Oil to Gas conversion

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  #1  
Old 02-26-19, 04:47 PM
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Oil to Gas conversion

Hello from NJ,
We just bought a Bi-Level house and has oil heating system with no central air. My nephew also has a ranch house with full finished basement and oil. Our boilers are different i have water heater attached to boiler and he has water heater on electric.
We are planning on conversion to gas and getting quotes. Some companies are saying that put 2 zone forced air system one and some says change the boiler and add central air. In both cases we have to install new duct work. The estimates we are getting is around 18K and if we just change boiler and add central air its coming to probably 1k less. Also most companies who is giving estimate is asking us to call someone else to remove the oil tank which will be extra cost. Some companies are saying you call your own plumber and electrician to pull the gas pipes and outlet for condenser outside.
Couple of questions
1. Is it right to remove everything and put 2 zone (2 systems - one in attic and one in basement or ground floor) forced air system.
2. Is this as high as 18K? We are also checking on NJ save energy program but nothing is clear as some companies won't do insulation which is mandatory for save energy program.
3. Most of the companies don't do Manual J and Manual D. Then how will they know the right system.
Its been a challenge but looking for right advise. Also I have heard from most that don't use Goodman but few have said its a good brand to use.
 

Last edited by s2kfixit; 02-26-19 at 04:47 PM. Reason: spell check
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  #2  
Old 02-26-19, 06:44 PM
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Changing the boiler to natural gas sounds like a good idea.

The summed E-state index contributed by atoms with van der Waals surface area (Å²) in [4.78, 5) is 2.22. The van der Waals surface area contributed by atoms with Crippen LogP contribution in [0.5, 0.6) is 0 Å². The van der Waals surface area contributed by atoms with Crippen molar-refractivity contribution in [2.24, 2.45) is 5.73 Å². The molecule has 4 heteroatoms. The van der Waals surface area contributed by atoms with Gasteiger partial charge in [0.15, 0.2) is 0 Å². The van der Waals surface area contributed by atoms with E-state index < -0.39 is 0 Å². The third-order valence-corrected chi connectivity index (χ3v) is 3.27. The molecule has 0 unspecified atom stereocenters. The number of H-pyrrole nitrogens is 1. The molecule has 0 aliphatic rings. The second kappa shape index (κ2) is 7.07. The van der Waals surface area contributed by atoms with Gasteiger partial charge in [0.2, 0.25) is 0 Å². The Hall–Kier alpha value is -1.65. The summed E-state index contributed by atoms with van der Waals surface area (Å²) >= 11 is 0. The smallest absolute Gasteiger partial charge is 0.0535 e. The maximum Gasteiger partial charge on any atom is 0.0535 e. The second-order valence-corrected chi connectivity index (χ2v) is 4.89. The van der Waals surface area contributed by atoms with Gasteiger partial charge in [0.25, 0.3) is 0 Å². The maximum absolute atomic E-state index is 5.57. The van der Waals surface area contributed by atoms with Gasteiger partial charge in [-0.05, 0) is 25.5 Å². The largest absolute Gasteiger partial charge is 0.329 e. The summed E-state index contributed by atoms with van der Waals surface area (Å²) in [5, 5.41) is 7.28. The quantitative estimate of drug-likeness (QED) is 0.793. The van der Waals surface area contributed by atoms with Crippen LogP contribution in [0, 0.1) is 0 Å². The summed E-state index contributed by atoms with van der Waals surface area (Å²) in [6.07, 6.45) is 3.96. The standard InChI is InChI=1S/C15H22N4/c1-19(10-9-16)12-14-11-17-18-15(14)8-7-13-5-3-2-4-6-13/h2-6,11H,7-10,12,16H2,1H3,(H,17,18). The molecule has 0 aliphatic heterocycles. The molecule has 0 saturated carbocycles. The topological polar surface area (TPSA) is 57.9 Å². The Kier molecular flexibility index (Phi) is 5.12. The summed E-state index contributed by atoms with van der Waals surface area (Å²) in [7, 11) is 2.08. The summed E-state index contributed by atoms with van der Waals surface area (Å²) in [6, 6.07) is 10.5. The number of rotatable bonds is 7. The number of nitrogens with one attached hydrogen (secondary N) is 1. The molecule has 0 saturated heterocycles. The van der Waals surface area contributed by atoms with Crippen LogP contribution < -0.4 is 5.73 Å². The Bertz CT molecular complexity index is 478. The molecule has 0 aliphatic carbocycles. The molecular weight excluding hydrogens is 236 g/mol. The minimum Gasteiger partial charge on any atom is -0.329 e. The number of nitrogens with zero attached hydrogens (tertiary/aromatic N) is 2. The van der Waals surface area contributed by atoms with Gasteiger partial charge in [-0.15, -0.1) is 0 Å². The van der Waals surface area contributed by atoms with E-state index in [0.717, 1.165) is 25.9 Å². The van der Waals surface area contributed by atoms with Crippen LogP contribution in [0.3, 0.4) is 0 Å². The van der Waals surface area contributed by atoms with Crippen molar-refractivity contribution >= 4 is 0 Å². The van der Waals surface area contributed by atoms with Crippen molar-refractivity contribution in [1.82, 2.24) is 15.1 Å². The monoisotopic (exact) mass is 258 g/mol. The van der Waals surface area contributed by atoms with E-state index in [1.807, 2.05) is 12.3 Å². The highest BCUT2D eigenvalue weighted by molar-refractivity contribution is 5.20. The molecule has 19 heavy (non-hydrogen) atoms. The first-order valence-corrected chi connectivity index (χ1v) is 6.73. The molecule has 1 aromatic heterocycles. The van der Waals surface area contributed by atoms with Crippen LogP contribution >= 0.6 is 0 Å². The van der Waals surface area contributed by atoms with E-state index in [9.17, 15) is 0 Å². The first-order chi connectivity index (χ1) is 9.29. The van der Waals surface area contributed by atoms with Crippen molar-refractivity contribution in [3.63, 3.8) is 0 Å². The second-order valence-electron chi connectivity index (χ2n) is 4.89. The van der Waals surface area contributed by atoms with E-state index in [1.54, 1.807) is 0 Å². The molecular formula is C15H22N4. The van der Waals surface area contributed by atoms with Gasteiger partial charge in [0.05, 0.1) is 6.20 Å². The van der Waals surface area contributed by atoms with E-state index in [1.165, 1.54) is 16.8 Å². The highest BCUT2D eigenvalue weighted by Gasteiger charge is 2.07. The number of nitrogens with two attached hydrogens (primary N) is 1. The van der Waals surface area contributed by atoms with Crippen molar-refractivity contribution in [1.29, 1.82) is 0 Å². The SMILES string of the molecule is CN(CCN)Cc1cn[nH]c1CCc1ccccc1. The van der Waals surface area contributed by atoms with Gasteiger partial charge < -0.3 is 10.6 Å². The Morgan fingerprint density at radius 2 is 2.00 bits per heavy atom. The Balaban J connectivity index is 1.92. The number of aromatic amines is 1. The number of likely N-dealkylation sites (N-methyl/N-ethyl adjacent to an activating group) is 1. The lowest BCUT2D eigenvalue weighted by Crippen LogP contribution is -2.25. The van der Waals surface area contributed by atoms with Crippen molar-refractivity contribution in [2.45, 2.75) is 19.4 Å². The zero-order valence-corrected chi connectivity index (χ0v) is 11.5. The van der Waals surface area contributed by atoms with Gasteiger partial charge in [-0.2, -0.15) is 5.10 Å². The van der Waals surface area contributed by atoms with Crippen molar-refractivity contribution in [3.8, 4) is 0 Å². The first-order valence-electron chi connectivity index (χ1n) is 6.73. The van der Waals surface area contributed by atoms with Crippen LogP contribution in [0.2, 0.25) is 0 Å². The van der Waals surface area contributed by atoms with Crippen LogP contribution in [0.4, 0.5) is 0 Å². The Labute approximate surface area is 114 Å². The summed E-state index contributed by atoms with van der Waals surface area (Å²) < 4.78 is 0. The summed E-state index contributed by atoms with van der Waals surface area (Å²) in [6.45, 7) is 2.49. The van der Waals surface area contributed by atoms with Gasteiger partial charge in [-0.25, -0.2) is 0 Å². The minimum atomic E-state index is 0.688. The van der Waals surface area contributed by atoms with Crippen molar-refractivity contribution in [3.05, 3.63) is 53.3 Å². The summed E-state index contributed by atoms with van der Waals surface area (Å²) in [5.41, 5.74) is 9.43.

If you go that way..... install a natural gas water heater.

Installing a lot of ductwork is a big expense. I'm not sure I'd opt for that.
I'm thinking if the heating system is/was good..... just change the boiler and address the A/C separately. Look into ductless units.

The oil tank will be handled by a separate company.
Some HVAC contractors are licensed to run the electric and the gas.
Many are not licensed and do but shouldn't.

I'd highly recommend getting three different quotes.
 
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Old 02-27-19, 08:05 AM
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If the boiler is already zoned, I would replace the boiler & add A/C (1 system up & 1 down). I have always prefered to heat with a heating system & cool with a cooling system.
 
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Old 02-27-19, 09:40 AM
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Have you looked at Mini splits? Might be a 3rd option.
 
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Old 02-27-19, 02:57 PM
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Thank you so much PJmax, Grady, airman.1994
After doing some more research and looking at your comments I have come to conclusion that best is to keep it separate heating and cooling systems since we already have oil based boiler will plan to convert to natural gas boiler.
I have some more questions
1. Many professionals came and are giving quotes some recommend to replace with 85% AFUE as a cheaper option to go with. I inquired about high efficiency around 92% and they said its not worth it. Any suggestion?
2. I was also looking at High Efficiency Direct vent wall mount boilers. Any suggestions on brand and cost about that. Since I am already spending am ok to spend little more but not double. One heating and cooling company said it will be double the price and also i need special plumbing like motorized valve, separate system pump, DHW pump, expansion vessel, external low water pressure tank and valve etc. Any ideas or anything i can read about this system will be great before i decide.